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Alaskan Bush People: Origins

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Billy and Ami Brown take their seven children into the Alaskan wilderness to build a new home; now, they often go six to nine months each year without seeing an outsider, and they refer to themselves as a "Wolf Pack."

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aired 314 days ago
Billy and Ami Brown take their seven children and head into the Alaskan wilderness to build a new home.

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"Alaskan Bush People" is a reality-documentary series that introduces the Brown family -- Billy, wife Ami and their seven grown children who -- according to Discovery -- are interesting because "they are unlike any other family in America." The channel says they are so far removed from civilization that they often go six to nine months each year without seeing an outsider. They refer to themselves as a "wolf pack" and, perhaps due to isolation, have their own accent and dialect. The Browns live in the Copper River Valley, where temperatures can drop to 60 degrees below zero, and the family recently relocated and built a cabin there because, they say, their former home of many years was seized and burned down for being in the wrong location on public land.
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Head to the Alaskan Bush with the Browns, a family with seven children who live off the grid.
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A family battles the elements to carve out a life in the harsh and unforgiving Alaskan wilderness.
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Episodes of "Alaskan Bush People" with additional content.
Various networks
Episodes of "Alaskan Bush People" with additional content.
Various networks
Back to the beautiful state of Alaska for another reality-documentary series, this one set in the Arctic National Wildlife Refuge, a protected area home to thousands of native animals... and a handful of people. In 1980, the U.S. government banned human occupation in the refuge, and only residents in seven permitted cabins are allowed to remain. The series depicts the daily rituals of four families living in isolation and contending with bitter weather, frustrating setbacks, and aggressive wildlife in an unspoiled and unforgiving wilderness. The nonconformists include Heimo Korth, the "godfather of the final frontier," and wife Edna; Bob Harte, who has spent 40 years living by his own rules; and young couple Bob and Ashley Selden, who admit that they've survived by trial and error, learning day by day the harsh reality of frontier living.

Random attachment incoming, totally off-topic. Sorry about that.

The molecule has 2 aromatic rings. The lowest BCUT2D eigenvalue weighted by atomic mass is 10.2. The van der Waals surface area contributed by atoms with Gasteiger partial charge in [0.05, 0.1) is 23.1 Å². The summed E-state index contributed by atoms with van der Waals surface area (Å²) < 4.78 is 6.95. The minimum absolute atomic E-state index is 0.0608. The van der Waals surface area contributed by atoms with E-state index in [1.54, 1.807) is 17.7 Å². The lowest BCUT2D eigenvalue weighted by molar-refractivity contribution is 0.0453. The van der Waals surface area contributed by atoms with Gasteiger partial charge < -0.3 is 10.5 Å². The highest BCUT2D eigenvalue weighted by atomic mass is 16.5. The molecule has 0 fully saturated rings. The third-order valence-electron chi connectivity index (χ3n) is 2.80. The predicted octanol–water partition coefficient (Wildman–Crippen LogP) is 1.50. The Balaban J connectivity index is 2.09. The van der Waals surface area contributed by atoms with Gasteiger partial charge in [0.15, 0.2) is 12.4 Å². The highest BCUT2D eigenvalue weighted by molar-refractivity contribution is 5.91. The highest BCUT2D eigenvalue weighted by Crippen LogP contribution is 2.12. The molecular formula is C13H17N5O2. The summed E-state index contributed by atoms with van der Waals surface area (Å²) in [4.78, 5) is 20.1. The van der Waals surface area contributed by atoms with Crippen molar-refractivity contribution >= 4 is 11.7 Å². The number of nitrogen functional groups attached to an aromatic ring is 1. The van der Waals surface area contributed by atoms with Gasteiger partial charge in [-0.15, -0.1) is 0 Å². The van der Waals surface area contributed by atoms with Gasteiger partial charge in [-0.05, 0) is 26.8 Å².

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The breathtaking beauty of Alaska sometimes hides the fact its winters can be incredibly harsh, especially for those who live in the state's outlying areas. "Alaska: The Last Frontier" perfectly illustrates this reality, as the series profiles life for the Kilcher family in the isolated community of Homer. For four generations the Kilchers have lived off what their 600-acre homestead has provided, but cultivating that living is never easy. Led by patriarch Atz Kilcher and his brother Otto, the family spends the short summer and fall gardening, hunting and fishing for food, gathering supplies from the land and preparing their animals for the winter. Viewers, who may or may not have a fancy phone by their side while watching on their big-screen high-def TV, also see the Kilchers living off the grid, where running water and electricity aren't daily staples, nor is contact with the outside world. Atz, by the way, is the father of music superstar Jewel.
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When it comes to dating on the island of Kodiak, Alaska, residents there often say, "The odds are good, but the goods can be a little odd." So six native Alaskan women -- fed up with scruffy men who are preoccupied with hunting and fishing -- cast their love line about 5,000 miles away in the sun-splashed and romance-filled city of Miami. This six-episode series documents how the women trade their rugged boots for high heels and fancy dates with firefighters, football players, personal trainers and cops. The cast includes Tina, who knows what she wants and how to get it; Jenny, who looks forward to ditching long socks and long johns for dresses and makeup; single mom Heather; Sabina, a free spirit who wants to be swept off her feet; quintessential Alaskan tomboy Lacy; and 22-year-old Haley, the youngest on the trip.
When bears, wolves and foxes are your only neighbors, life can be pretty lonely. Add minus-60-degree days and a constant battle for the most basic necessities, and you have the daily challenges of people who live in remote corners of Alaska. This series takes viewers deep into an Alaskan winter to meet tough, resilient residents as they try to stay one step ahead of storms and man-eating beasts to survive the season. The closest neighbor to Sue Aikens is more than 300 miles away. Eric Salitan subsists solely on what he hunts and forages. Chip and Agnes Hailstone catch fish for currency in bartering for supplies, and Andy and Kate Bassich use their pack of sled dogs for transportation. Also highlighted is a time of year not always part of what viewers see in Alaska: spring! Ice is breaking, animals are waking, and residents face new tests before deep cold returns.